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How Does a Boat Sail Upwind?
If your destination lies upwind, how do you sail there? Unless the wind is blowing from directly astern (over the back of the boat), the sails propel the boat forward because of “lift” created by wind blowing across them, not by wind pushing against them. As you steer more toward the wind direction, you trim the sails in tighter to keep them full, and keep generating lift. But sail too close to the wind and the sail will “luff”— the forward edge will start to flutter in and out and the boat will slow down. Turn more into the wind and soon the whole sail will be flapping like a bed sheet hanging out to dry. But keep turning through the wind and soon the sail will fill on the other side of the boat. This is called “tacking.”
Modern sailboats can sail up to about a 45-degree angle from the wind. For example, if the wind is blowing from the north, a boat can sail from about northeast on port tack (“tack” also describes which side of the boat the wind is blowing from: “port tack” means the wind is coming over the port, or left, side) all the way through east, south and west to northwest on the starboard tack (wind coming over the right side of the boat).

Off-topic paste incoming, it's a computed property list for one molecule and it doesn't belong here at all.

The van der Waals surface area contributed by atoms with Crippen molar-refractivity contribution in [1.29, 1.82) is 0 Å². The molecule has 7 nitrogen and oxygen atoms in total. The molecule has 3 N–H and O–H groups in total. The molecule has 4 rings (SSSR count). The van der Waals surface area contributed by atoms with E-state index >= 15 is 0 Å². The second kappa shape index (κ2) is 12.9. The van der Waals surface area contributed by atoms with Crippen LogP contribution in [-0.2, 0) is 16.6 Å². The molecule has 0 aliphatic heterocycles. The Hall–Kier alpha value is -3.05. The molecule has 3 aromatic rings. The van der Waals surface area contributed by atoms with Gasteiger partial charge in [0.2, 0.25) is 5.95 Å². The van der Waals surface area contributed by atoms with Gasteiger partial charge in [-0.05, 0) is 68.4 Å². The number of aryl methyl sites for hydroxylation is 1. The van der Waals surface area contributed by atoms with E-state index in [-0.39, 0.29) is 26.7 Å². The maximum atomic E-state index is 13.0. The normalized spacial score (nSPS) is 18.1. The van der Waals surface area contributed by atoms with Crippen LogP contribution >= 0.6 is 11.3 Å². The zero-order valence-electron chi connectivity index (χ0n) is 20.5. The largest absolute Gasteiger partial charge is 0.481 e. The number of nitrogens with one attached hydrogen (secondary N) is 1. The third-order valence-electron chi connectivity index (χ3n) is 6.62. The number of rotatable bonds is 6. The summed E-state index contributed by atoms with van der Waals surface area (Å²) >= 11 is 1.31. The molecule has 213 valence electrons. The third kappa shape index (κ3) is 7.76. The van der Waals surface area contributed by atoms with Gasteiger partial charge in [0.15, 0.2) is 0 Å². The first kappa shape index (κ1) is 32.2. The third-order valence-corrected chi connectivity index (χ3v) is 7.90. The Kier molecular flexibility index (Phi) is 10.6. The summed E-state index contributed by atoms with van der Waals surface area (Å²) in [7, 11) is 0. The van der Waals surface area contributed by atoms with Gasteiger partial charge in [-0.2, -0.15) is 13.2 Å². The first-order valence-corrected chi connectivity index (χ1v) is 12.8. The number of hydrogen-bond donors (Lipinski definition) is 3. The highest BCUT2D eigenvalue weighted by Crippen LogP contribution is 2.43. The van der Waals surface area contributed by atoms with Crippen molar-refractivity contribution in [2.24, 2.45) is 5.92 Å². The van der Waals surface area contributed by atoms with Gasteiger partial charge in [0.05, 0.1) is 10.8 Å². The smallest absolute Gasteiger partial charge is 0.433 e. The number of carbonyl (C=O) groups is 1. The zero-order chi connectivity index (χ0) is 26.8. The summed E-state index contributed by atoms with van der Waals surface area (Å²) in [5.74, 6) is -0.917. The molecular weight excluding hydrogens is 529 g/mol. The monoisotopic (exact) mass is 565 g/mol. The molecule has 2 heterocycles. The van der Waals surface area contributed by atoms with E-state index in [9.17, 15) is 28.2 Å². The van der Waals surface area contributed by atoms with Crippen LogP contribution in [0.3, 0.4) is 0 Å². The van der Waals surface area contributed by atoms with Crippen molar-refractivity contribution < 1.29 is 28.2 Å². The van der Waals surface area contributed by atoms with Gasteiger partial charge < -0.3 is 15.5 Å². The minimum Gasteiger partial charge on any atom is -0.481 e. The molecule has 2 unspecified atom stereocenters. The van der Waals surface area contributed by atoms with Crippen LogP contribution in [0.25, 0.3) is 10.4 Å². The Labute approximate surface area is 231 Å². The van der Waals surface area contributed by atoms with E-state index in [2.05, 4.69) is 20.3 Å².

On the new tack, you’ll find you’re sailing in a direction that’s at about right angles to the old tack, with the wind still at about 45 degrees, but now on the other side. Tack again and again and the zig-zagging will move the boat upwind, even though the boat can’t sail directly into the wind. Sailors call this “beating,” or “tacking,” to windward, and doing it efficiently takes more skill and practice than anything else in sailing. But learn to do it well and you can sail anywhere.